Craig Wright: Off to Pastures New


Craig Wright has admitted that he will feel pretty disorientated next week when he embarks on the next chapter of his cricketing life.

The 41-year-old former Scotland captain, talismanic all-rounder, coach and mentor to many of his country’s brightest talents, has been such a pivotal figure throughout the last 17 or 18 years that it’s difficult to imagine him working antwhere else.

Yet, ever since it was confirmed that he was leaving Cricket Scotland at the end of March, he has been crossing the ts and dotting the is on his new role in another associate outpost.

And Wright has now spoken exclusively about his new adventure to Cricindex, even as he packs his cases and gets ready for a rapid relocation.

He said on Thursday night: “I head off to Hong Kong on Tuesday and start work as the head coach of Hong Kong CC on August 1, so it is going to be hectic in the next week.

“I am extremely excited about the challenge of living and working in a different environment. My full-time role is with HKCC, but it is possible that, at some stage in the future, I may have the opportunity to do some work with the Hong Kong national side.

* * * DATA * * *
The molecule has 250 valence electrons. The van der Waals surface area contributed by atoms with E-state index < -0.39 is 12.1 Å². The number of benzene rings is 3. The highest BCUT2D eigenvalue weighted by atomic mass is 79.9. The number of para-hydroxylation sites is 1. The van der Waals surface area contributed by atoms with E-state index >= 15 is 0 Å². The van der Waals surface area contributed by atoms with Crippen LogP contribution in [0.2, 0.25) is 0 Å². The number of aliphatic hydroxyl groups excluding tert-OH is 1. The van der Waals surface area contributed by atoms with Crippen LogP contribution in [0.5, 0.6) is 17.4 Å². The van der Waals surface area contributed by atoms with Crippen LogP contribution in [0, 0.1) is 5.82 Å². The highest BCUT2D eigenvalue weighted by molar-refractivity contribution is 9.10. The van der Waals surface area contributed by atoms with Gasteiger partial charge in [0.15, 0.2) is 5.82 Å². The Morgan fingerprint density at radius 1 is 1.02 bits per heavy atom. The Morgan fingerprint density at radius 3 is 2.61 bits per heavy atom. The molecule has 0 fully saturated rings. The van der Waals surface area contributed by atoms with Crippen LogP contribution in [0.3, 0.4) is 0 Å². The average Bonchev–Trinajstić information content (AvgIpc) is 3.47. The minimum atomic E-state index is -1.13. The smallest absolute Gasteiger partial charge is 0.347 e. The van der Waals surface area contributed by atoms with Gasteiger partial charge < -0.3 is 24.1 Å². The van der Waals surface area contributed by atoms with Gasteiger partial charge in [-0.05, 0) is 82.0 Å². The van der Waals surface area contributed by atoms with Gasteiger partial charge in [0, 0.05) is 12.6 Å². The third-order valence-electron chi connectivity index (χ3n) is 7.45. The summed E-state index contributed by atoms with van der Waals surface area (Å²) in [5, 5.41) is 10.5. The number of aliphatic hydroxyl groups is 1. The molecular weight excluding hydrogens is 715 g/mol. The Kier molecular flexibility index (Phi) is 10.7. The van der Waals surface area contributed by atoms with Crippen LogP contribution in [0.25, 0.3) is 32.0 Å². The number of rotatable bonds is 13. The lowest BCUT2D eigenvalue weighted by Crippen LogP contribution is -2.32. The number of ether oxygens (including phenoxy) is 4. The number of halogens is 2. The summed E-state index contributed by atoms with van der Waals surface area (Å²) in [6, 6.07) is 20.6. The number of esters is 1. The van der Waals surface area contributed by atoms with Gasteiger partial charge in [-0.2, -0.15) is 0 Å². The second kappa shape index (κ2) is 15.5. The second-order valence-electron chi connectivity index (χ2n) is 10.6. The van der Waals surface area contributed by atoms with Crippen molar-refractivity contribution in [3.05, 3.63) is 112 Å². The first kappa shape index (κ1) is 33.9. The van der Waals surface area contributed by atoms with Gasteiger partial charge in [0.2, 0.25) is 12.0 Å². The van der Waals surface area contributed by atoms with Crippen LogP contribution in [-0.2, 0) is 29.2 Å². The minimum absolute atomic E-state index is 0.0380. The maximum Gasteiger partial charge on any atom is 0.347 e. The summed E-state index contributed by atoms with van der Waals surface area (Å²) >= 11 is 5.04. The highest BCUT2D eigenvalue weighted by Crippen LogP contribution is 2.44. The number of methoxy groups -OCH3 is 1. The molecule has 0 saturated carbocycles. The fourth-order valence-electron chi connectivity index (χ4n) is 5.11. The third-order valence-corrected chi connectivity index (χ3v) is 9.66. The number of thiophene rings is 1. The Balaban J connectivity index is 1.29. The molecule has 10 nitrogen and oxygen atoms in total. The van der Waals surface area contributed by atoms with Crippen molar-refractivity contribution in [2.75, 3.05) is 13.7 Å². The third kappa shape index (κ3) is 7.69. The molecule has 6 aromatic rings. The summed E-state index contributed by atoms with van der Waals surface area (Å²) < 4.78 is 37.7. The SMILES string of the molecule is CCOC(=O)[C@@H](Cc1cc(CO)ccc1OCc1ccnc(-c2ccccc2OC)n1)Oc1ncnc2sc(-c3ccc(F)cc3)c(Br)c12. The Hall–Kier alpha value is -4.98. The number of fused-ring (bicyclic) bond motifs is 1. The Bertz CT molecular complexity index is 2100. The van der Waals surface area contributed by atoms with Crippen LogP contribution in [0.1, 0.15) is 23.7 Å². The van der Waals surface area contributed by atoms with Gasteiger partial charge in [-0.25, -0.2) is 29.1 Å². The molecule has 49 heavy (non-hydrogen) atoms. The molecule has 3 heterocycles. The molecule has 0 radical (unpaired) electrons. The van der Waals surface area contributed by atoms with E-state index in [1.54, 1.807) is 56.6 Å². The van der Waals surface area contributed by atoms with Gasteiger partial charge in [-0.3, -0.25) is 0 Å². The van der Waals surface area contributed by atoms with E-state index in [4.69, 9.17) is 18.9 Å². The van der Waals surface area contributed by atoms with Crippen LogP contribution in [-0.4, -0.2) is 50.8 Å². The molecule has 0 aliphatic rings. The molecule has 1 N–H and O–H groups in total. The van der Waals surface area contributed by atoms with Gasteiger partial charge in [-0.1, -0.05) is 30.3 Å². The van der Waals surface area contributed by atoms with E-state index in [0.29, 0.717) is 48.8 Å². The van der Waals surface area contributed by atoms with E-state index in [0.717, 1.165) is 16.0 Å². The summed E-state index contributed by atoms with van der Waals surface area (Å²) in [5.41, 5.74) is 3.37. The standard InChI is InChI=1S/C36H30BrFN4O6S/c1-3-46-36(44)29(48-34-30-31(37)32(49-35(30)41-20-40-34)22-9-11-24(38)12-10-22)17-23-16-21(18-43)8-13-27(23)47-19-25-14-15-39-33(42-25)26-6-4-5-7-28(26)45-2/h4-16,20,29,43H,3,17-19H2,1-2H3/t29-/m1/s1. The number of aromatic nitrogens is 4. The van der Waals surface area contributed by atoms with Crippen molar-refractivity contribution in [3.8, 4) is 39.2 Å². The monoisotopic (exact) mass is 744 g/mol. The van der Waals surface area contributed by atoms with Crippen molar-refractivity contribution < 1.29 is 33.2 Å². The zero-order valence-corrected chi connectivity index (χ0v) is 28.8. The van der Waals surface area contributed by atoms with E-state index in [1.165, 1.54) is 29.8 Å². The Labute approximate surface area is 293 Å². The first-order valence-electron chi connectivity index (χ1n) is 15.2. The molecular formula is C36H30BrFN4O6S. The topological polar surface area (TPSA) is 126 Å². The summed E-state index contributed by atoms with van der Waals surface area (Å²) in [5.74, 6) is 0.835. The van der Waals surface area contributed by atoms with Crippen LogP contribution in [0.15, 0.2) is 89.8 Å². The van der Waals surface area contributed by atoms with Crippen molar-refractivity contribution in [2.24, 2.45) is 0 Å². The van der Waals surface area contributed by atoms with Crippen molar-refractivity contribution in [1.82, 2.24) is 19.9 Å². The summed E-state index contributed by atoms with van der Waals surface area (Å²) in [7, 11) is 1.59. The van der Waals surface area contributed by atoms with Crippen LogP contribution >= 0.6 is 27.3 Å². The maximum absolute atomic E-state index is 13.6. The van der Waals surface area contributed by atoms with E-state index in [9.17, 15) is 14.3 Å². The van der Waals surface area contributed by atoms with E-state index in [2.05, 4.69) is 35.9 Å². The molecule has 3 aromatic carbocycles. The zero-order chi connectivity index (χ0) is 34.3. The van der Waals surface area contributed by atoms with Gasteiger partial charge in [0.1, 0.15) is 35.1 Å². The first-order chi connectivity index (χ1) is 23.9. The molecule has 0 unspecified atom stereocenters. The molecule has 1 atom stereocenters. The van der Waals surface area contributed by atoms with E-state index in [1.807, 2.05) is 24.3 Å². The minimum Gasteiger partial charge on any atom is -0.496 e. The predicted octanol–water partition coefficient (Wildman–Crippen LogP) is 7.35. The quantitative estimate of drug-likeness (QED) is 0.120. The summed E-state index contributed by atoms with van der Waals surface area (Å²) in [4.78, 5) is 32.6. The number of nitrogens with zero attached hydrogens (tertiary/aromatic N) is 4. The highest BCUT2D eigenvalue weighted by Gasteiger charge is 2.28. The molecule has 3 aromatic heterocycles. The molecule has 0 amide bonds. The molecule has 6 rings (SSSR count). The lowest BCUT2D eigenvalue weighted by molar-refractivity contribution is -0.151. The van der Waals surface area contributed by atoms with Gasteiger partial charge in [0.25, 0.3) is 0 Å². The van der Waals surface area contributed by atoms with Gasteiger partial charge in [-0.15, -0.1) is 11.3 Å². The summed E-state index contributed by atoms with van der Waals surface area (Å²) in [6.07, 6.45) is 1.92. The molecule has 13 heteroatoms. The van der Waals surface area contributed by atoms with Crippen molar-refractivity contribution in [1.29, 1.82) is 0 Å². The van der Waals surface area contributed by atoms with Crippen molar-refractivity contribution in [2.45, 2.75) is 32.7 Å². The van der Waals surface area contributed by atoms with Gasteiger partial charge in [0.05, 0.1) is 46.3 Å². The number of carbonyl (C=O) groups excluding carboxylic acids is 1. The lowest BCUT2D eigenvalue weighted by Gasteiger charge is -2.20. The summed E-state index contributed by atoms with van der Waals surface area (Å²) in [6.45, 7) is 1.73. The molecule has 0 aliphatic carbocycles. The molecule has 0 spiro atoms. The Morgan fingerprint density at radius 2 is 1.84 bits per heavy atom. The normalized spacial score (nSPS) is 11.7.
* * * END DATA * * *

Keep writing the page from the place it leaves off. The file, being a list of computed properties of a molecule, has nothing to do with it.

“Clearly, it is a crucial period coming up for Associate cricket, with the proposed changes to the structure of the international game, which are currently being discussed by the ICC.

“Hopefully, in the near future, these discussions will lead to increased opportunities for the best-performing Associate nations.  Hong Kong are now an established force among the Associates and those involved in the current set-up are fiercely ambitious to see the sport develop further in that country and give themselves the best chance of taking advantage of ant improved pathways which are put in place.”

Wright has always been one of the most enthusiastic, committed and talented players ever to perform for his country. And undoubtedly the most successfully. He led Scotland to victory in the Intercontinental Cup, skippered them as they demolished every other Associate rival – including Ireland – en route to triumphing in the 2005 ICC Trophy and although that victory ended up seeing the Scots drawn against Australia and South Africa at the 2007 World Cup, Wright kept working tirelessly even when his back threatened to pack up.